Invariant descriptive computability theory
November 7 to November 11, 2022
at the
American Institute of Mathematics,
San Jose, California
organized by
Uri Andrews,
Ekaterina Fokina,
Su Gao,
and Luca San Mauro
Original Announcement
This workshop will be devoted to connecting two parallel approaches towards the study
of the complexity of equivalence relations. On the one hand, a popular
tool for classifying equivalence relations on standard Borel spaces is
Borel reducibility. Invariant descriptive set theory, centered around
this notion, is a vibrant field which shows deep connections with
topology, group theory, combinatorics, and ergodic theory. On the other
hand, a natural effectivization of Borel reducibility, named computable
reducibility, appears in computability theory. Computable reducibility
has proven to be a key notion for measuring the complexity of
equivalence relations on the natural numbers, with fruitful applications
in a variety of fields, such as: the metamathematics of arithmetic, the
study of word problems for groups, the theory of numberings, and
computable model theory.
Despite the analogy between Borel and
computable reducibility, there has been so far little effort to directly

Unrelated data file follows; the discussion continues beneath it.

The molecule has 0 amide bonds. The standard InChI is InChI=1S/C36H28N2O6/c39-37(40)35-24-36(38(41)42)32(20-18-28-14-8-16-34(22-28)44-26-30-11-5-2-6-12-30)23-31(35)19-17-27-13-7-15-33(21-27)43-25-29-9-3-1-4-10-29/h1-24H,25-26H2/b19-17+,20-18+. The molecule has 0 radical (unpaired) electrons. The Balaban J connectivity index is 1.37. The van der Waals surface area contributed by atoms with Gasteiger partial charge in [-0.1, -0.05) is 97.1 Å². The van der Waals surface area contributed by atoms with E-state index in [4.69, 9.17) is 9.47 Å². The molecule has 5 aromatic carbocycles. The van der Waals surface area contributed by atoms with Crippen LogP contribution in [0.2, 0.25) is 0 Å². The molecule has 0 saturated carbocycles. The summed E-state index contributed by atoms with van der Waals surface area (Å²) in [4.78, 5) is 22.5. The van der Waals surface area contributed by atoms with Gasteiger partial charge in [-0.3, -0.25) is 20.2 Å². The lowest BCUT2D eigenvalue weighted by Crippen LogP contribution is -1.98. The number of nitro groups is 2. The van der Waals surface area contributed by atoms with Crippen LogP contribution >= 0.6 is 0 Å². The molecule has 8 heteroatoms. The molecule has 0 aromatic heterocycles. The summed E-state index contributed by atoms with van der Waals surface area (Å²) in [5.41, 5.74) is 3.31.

connect techniques, knowledge, and researchers of these separate fields.
To counter this lack of communication, the proposed workshop will
assemble a diverse group of mathematical logicians  drawn from both
experts in invariant descriptive set theory and experts in computability
theory working on computable reduction  to discuss on how their tools
can align.
The main topics for the workshop are:

Presentations on state of the art tools from computability and from
invariant set theory for classifying equivalence relations;
 Construction, classification, and investigation of the properties of
Borel, continuous, and effective reductions of equivalence relations;
 Exchange of techniques developed by different research groups with
the goal of advancing our understanding of how and when equivalence
relations reduce to each other, as well as uniting the mathematical
logic community.
Material from the workshop
A list of participants.
The workshop schedule.
A report on the workshop activities.
A list of open problems.